Through the winding back streets of the spice market, my friend led me to a hidden set of stairs she visited the previous day on a walking tour.
“We can see down into the mosque from the roof,” she said as we climbed flight after flight of stairs with large, open windows overlooking a residential area.
“Are you sure we can be up here?” I asked—I asked the same thing when we entered a hotel a few minutes before for the purpose of washing our hands.
She waved me off, “It’s fine, it’s fine. We did it yesterday.”
On the third floor, a man stood peering out the window and halfway turned to watch us as we continued our journey.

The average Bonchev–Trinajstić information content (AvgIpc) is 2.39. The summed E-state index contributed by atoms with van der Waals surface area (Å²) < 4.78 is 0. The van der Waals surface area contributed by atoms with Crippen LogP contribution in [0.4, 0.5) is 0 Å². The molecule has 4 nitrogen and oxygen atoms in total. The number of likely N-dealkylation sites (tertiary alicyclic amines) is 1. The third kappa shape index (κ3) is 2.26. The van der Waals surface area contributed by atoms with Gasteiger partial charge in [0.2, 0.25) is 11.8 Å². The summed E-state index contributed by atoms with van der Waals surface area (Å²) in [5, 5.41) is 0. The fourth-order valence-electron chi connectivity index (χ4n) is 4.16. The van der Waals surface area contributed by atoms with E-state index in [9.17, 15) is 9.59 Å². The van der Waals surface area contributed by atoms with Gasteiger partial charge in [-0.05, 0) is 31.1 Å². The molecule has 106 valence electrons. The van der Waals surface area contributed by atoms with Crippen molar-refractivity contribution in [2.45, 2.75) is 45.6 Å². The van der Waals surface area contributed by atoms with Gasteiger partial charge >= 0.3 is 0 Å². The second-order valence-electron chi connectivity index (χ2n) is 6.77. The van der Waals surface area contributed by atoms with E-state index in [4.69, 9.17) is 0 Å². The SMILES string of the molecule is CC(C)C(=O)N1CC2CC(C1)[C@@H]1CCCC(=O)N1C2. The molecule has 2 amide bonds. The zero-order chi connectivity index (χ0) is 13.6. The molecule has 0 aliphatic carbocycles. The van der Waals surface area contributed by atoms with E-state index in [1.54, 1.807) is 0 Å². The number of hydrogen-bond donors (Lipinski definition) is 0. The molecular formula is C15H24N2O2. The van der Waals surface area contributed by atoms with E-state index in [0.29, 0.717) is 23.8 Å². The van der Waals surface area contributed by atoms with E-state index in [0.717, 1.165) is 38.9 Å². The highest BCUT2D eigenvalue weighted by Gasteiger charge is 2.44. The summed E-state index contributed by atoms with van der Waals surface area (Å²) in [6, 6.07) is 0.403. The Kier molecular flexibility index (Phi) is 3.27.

Finally on the roof, we were met with a remarkable view over the entire market, the mosque, the people int he distance, and the rows of spices down below. The man followed us.
A few other tourists milled about with large, expensive cameras shooting the concrete landscape.
One’s guide roughly shoved his backpack into his hands. “Don’t leave this lying around,” he said. “Someone could steal it.”
We climbed onto a huge concrete platform to get an even better view of the city as all left but one man and the man who followed us.
I stood on one side of the platform taking pictures until I heard my friend explain, “Hey! Why is your light on?”
Indeed, the man who followed us was boldly trailing after my friend with the flashlight on his phone turned on—to peer through her skirt.
“Hey,” I said, “Leave her alone.”